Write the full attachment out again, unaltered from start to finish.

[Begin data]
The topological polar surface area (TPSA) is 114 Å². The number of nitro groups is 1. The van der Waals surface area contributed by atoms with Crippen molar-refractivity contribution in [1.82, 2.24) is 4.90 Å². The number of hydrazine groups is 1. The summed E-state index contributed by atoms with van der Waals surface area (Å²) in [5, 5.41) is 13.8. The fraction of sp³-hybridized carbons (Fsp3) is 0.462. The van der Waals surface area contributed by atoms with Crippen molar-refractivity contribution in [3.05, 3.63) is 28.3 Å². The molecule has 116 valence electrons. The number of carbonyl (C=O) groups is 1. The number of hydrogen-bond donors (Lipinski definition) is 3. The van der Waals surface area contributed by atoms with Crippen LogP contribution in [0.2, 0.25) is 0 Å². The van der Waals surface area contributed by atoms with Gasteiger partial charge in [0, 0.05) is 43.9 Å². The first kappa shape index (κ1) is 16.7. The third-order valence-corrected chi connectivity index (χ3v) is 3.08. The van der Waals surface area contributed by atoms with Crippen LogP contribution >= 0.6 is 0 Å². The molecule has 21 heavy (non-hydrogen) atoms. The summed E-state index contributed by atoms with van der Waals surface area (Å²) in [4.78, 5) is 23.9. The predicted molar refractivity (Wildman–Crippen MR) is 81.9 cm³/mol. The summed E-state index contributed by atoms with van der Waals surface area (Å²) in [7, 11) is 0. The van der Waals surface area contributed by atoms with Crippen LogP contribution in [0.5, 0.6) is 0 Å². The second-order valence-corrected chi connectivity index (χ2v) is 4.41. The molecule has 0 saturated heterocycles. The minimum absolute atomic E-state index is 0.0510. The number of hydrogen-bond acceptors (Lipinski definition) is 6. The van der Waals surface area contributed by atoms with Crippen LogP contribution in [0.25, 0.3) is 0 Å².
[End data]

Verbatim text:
The topological polar surface area (TPSA) is 114 Å². The number of nitro groups is 1. The van der Waals surface area contributed by atoms with Crippen molar-refractivity contribution in [1.82, 2.24) is 4.90 Å². The number of hydrazine groups is 1. The summed E-state index contributed by atoms with van der Waals surface area (Å²) in [5, 5.41) is 13.8. The fraction of sp³-hybridized carbons (Fsp3) is 0.462. The van der Waals surface area contributed by atoms with Crippen molar-refractivity contribution in [3.05, 3.63) is 28.3 Å². The molecule has 116 valence electrons. The number of carbonyl (C=O) groups is 1. The number of hydrogen-bond donors (Lipinski definition) is 3. The van der Waals surface area contributed by atoms with Crippen LogP contribution in [0.2, 0.25) is 0 Å². The van der Waals surface area contributed by atoms with Gasteiger partial charge in [0, 0.05) is 43.9 Å². The first kappa shape index (κ1) is 16.7. The third-order valence-corrected chi connectivity index (χ3v) is 3.08. The van der Waals surface area contributed by atoms with Crippen LogP contribution >= 0.6 is 0 Å². The molecule has 21 heavy (non-hydrogen) atoms. The summed E-state index contributed by atoms with van der Waals surface area (Å²) in [4.78, 5) is 23.9. The predicted molar refractivity (Wildman–Crippen MR) is 81.9 cm³/mol. The summed E-state index contributed by atoms with van der Waals surface area (Å²) in [7, 11) is 0. The van der Waals surface area contributed by atoms with Crippen LogP contribution in [0.5, 0.6) is 0 Å². The second-order valence-corrected chi connectivity index (χ2v) is 4.41. The molecule has 0 saturated heterocycles. The minimum absolute atomic E-state index is 0.0510. The number of hydrogen-bond acceptors (Lipinski definition) is 6. The van der Waals surface area contributed by atoms with Crippen LogP contribution in [0.25, 0.3) is 0 Å².